Tonight: I'm turning Japanese! (I really think so.) Because we're reading Batman manga...or, as it's more properly known, BATMANGA! (na na na na na na na na / gong!)
Yes, let's look toward the East (or, if you're reading this from California, the West) to the Rising Sun of the classic work of Jiro Kuwata. Don't forget: read from right to left! Or you'll be very confused, and look hopelessly uncool to those hep, with-in, manga reading kids from their positions of sitting on the floor at Barnes and Noble.
The amazing title "The Man Who Quit Being Human" accompanies the uncanny story of an extraordinary governor evolving to the next level of all-new life...he's becoming a mutant! (There will now be a slight pause so you can riff "The Jesse Ventura Story!") All this mutanting means he can migrate over to Marvel Comics and drink in some of that luxurious, rich X-Men money, but he's still concerned about it. Well, wouldn't you, if you faced the prospect of losing that gorgeous head of hair?
Panels from "The Man Who Quit Being Human" in Batman: The Jiro Kuwata Batmanga v.1 (December 2014), originally published in 少年キング [Shonen King] #38/1966-#41/1966 (September 1966), and in translated form in the US in Batman: The Jiro Kuwata Batmanga digital comic #16-18 (October 2014); script, pencils, and inks by Jiro Kuwata; translation by Sheldon Drzka; English lettering by Wes Abbott
Y'know, dude, you want somebody to kill you, don't go to the Batman. I mean, Lord Death Manis probably hanging around somewhere nearby, ask him.
Later, as Governor Warner is pelted by gamma rays, Batman is introduced to the "high-powered laser" gun which will enable him not only to shoot Warner, but to scan coupons at his local Savings-Mart. To sum up so far: Batman's got a gun, but he's not too happy about it. Me, i would be over the moon. So much to shoot!
Let's draw back the curtains to reveal our special guest-star: Charles Burns's Black Hole! (cheers, applause)
OH MAN did you see the way it zapped that big-ass metal all into nothingness I really really want one of those!
"Batman, you've pledged to never, ever shoot a gun and kill somebody. Will you shoot a gun and kill someone?" "Yeah, okay."
Batman takes control of the giant laser! It's got handlebars like a motorcycle, so I like to think that this scene was accompanied by Shonen Knife's popular cover of "Born to Be Wild."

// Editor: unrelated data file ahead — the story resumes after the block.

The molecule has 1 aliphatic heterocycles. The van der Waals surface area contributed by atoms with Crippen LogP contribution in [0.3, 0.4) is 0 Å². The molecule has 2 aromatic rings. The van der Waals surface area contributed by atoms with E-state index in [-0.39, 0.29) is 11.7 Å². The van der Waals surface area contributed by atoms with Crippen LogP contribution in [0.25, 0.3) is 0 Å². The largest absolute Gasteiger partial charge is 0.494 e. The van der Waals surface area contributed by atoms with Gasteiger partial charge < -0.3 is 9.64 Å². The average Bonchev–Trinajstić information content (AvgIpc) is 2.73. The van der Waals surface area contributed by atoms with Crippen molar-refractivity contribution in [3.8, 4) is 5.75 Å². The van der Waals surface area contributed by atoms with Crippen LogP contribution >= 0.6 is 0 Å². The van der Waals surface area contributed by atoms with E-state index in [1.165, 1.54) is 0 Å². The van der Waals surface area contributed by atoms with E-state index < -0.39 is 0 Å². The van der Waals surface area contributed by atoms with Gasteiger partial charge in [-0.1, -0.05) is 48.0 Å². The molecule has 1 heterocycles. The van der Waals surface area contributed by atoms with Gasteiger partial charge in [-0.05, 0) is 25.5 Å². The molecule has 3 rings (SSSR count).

But Batman can't pull the trigger, not even to save all of humanity. Well, thanks a lot, Batman. This scene was accompanied by the 126.96.36.199.'s energetic cover of Billy Joel's "An Innocent Man." Yeah, I like to pretty much assume every panel of Batmanga is scored to J-Pop.
Thanks to Batman's cowardly reticence to slaughter a guy just because he possesses the "X" gene, all of humanity is at risk! Especially, for some reason, cosplayers. The mutation has turned Governor Warner into Batman Beyond! With one antenna in the middle of his forehead. He's a Terry McGinnis unicorn. McGinnicorn.
Dramatic...gesture! Speed lines! What looks like the Starfleet symbol on Spock's coffin! Batman is not shooting that laser, darn it!
QUICK BATMAN HURRY SHOOT HIM WITH THE LASER FROM FOUR FEET AWAY oh geez he missed.
Then, when Batman finally does manage to shoot X-Warner, there's no effect. It doesn't leave a scratch, thanks to new Hard-Coat Lemon Pledge! Pledge Furniture Polish: Keeping your home spotless and your mutants unshootable since 1953!
So: Batman has fired a gun, and it didn't do any good. Thus his long-held belief, oft expressed to Robin: "I don't use guns; I never will. The one time I did, I totally whiffed it."
Of course, the "kill me before I become too powerful...too late!" trope is a pretty popular one. Here's one of the more recognizable examples. This oughta make Batman feel lots better: hey, if Wolverine couldn't kill somebody, there's no shame in that. And Wolverine has been known to kill people just for taking the prize out of the cereal box before he gets it. Lookin' at you, Gambit.
Panels from [Uncanny7] X-Men (1963 series) #136 (August 1980), co-plot and script by Chris Claremont, co-plot and pencils by John Byrne, inks by Terry Austin, colors by Glynis Wein, letters by Tom Orzechowski
And I'd be amiss (or a miss) if I didn't mention this Batmanga was based on a Batman tale from our own country, Batman #165's "The Man Who Quit the Human Race!" Please note that in the original Batman wasn't asked to kill the Governor, nor does he make any attempt to. "Come on, Robin!" he says, emphasizing the Boy Wonder's name in case you thought he might be addressing Green Lantern. "We've got to knock him out!" You hear that, ya lousy mutie? Batman said knock you out!
Panels from "The Man Who Quit the Human Race!" in Batman #165 (August 1964), script by Gardner F. Fox, pencils by Sheldon Moldoff, inks by Joe Giella
So the score is: Japanese Batman placed in a situation where he must kill, almost can't do it, tries and fails. American Batman: doesn't even get asked to that particular prom.